Schmoke proposes to close two rec centers Other uses would be found for 8 others if plan is OK'd.

May 04, 1992|By Roger Twigg | Roger Twigg,Staff Writer Staff Writer Michael A. Fletcher contributed to this story.

Mayor Kurt L. Schmoke today unveiled a plan to close two city recreation centers while proposing alternative uses for eight others.

Under the plan, which would take effect July 1, several recreation centers would be offered to community organizations to operate.

The plan was given to City Council members today.

The 10 centers, which have a combined annual operating budget of $409,790, are spread among the city's six councilmanic districts.

Clint Coleman, the mayor's press secretary, said Mayor Schmoke or Department of Recreation and Parks officials conferred with community leaders before proposing the changes, which are intended to improve the effectiveness of the remaining 67 recreation centers. The staff people in the centers removed from the recreation department's control would be sent to augment staffing at other recreation centers.

"No one is ever happy about a closing," Mr. Coleman said when asked if the plan was met with any opposition. "They [communities] have known about the plans and had the opportunity to do something."

A report prepared by the Department of Recreation and Parks on the proposed changes noted that the department has been operating 77 centers with "scant staff too long."

"Many of the recreation centers have only one staff person, and this is an extremely dangerous mode of operation, which we can hope to rectify, at least partially, through the alternate use of these facilities," the report said.

The plan would affect these recreation centers:

* Ambrose Kennedy Playground, 1000 block of Ensor St. The field house has been closed unofficially since 1990. This is one of two centers that would be closed.

* Carter Woodson Recreation Center, 2501 Seabury Road, the second center to be closed. It is in a school building. The space would be returned to the Department of Education.

* Dewees Playfield, 5501 Ivanhoe Ave. The building would be taken over fully by the North Central Youth Services, which occupies 80 percent of the premises.

A wading pool would continue to operate and some of the recreation programs would move to the Chinquapin Middle School.

* Elmley Playground, 3000 block of Cliftmont Ave. The building would be closed because it is in disrepair but children would be able to use the playground. A trailer for an office and rest room facilities would be provided because no other recreational facility is nearby.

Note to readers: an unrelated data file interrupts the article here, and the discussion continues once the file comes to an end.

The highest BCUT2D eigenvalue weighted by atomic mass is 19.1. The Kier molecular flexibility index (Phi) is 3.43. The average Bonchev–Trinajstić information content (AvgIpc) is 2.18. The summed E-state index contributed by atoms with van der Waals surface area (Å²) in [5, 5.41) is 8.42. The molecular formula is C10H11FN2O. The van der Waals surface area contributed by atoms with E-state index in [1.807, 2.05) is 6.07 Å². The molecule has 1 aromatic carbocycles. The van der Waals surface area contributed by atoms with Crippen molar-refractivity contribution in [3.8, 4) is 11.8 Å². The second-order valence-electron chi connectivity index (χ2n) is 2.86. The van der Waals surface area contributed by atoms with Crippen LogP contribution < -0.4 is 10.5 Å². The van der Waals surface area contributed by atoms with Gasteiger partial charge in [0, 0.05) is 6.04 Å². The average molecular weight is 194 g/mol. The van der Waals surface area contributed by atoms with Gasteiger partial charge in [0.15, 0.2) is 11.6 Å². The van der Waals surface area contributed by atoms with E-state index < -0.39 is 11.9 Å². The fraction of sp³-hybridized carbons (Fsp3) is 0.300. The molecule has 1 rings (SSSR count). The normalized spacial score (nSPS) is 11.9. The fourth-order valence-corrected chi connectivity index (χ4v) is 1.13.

* Hilton Recreation Center, 2950 Phelps Lane. Because there has been limited use of the facility, it would be offered to community groups interested in operating it.

* Irvin M. Luckman Playground, Rockwood and Woodcrest avenues. Community groups have expressed an interest in operating the facility.

* John Booth Recreation Center, 3801 Claremont Ave. The facility would be taken over by a senior citizens group that occupies an adjoining building.

* Radecke Playfield, 5610 Radecke Ave. Community groups have expressed an interest in taking over the building. The city would continue operating the athletic fields and a wading pool.

* Rognel Heights Recreation Center, 1200 Wicklow Road. The facility has had declining attendance in recent years and could be taken over by the Department of Education.

* Steuart Hill Recreation Center, 30 S. Gilmor St. The facility has had sparse attendance in recent years.

The Department of Education is considering using the building for educational programs for the elementary school that is part of the building.

The report said that "historically, more than half of those [facilities] recommended for alternate use were designed for seasonal use only, as oversight facilities where equipment and supplies were stored and restrooms were accessible to the public."

Scaling down the operations of the Department of Recreation and Parks will allow the agency to "maximize existing resources for the provision of comprehensive, quality leisure services," the report said.

The plan resulted from a study that included 1990 census data on the population and age groups in the neighborhoods; the proximity to other centers and accessibility to buses and other transportation; activities and programs at the centers; and the conditions of facilities and the potential for developing programs in adjacent or nearby parks.

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